For more than a decade, Derek Porter has merged the worlds of practice and academia as both the principal of Derek Porter Studio and director of the MFA lighting design program at the School of Constructed Environments at Parsons The New School of Design. At the root of his intellectual pursuits has always been a fundamental interest in spatial perception. Porter credits lighting designer Bruce Yarnell, his first employer, as an early influence. And then there’s photography. “It allows me to step outside the boundaries of practice and to explore the topic of light and perception in ways that practice doesn’t allow,” he says. This position has helped him reach the next generation of lighting designers, teaching them to see lighting as not just a technical endeavor, but also a humanistic one.
How would you define lighting education?
The technical, aesthetic, and intellectual study of light, space, and human perception. This takes place through different means, including academies and manufacturer training. Both have value, but are different.
What characteristics make a good teacher? A good student?
There’s not a lot of difference between a teacher and a student. They both have to invest a great deal of passion and motivation towards a topic, a curiosity, and then a rigor toward the work that results in an endless pursuit towards questions.
What are the greatest challenges facing lighting education today?
All institutions have logistical challenges that they face relative to budgets, recruiting, admissions, etc. The larger challenge is how to teach design innovation amidst these conditions.
Is there a need for more critical dialogue and discussion in architectural lighting design?
Yes, absolutely. By and large, architectural lighting design is taught as a technical trade. That’s fine in some arenas, but it shouldn’t be the only way to teach. We need more institutions that adopt a greater intellectual approach to creative study.
How are changes in the profession reflected in how lighting is studied and taught?
Seminal changes with technology, media applications, controls, and regulations require constant recalibration to our teaching. But there are also aspects of light relative to spatial geometry, physics, and human perspective that are fundamental and unchanged. We have to focus on those core fundamentals. •
What are the legacies that are important to maintain at Parsons?
Parsons is looking long term at the trajectory of the industry, growing intellectual capacity for the industry, and experimenting with how that can happen within the academy.
Is there a text that has had an impact on your thinking about light?
Steven Holl’s Anchoring, Bernard Tschumi’s Event-Cities 3, Peter Zumthor’s Thinking Architecture, and Juhani Pallasmaa’s writings. These are all architects that are thinking beyond their discipline, thinking about human perceptual relationships, and the dynamic aspects of architecture, space, light, etc.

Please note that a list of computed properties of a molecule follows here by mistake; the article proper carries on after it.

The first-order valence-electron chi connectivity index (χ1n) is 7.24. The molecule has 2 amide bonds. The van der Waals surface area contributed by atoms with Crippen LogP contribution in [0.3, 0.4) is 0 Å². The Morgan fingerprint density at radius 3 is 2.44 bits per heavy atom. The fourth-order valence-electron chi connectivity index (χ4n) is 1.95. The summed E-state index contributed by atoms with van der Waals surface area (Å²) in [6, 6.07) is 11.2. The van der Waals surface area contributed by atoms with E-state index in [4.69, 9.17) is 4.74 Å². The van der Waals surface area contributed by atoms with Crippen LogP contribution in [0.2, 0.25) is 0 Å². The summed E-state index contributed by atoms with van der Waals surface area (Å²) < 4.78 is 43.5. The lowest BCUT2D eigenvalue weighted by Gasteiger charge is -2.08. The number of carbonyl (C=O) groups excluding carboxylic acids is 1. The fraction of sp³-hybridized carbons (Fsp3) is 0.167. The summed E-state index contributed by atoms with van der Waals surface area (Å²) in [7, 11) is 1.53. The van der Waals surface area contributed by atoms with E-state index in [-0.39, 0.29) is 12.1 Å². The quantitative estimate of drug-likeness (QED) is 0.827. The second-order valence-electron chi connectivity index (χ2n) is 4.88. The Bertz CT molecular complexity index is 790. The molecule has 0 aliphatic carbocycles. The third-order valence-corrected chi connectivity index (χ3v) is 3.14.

What are your thoughts on the development of a core lighting curriculum?
I think it’s a good idea, with the understanding that it’s focused on learning objectives and core issues relative to light. It should not be at all prescriptive.
Is there enough support for education from within the lighting community?
I think there definitely is more need. What that is and how that’s executed, I don’t know. The International Association of Lighting Designers Education Trust and the Nuckolls Fund for Lighting Education do a lot. It’s good to have two organizations like that, that have clout and respect in the industry and funding that funnels through them. But those two organizations do have very particular interests and guidelines for how they offer support and certain kinds of initiatives that they are primarily interested in funding. There are gaps that need to be filled. It’s complicated; there’s no simple answer.
Should there be some sort of formal organization for lighting educators?
There has been discussion for a couple of years now about this. It’s not clear where the discussion is heading but there’s a common interest, or intrigue at least, with the notion that such an organizational focus on academics could be beneficial. Academia serves a very different need than professional organizations, which are largely serving the marketing interest of the industry. The big question with initiating a new organization of lighting educators has to do with logistics, funding, and management needs.
What advice would you give a young lighting designer?
Retain a curiosity towards your work; it’s fundamental to creative minds. If you are always positioning yourself and your work in such a way, you will always be motivated to grow and to learn something new.
“In education, it’s easy to default to preparatory training for employment. But as an academy aspiring to make a difference, we want to grow intellectual capacity through a body of work that represents the philosophical belief of the lighting design industry. That’s a big feat we all have to face if we’re going to be serious about industry growth and be fully recognized as a profession.”
-- Derek Porter, director of the MFA lighting design program at the School of Constructed Environments at Parsons The New School for Design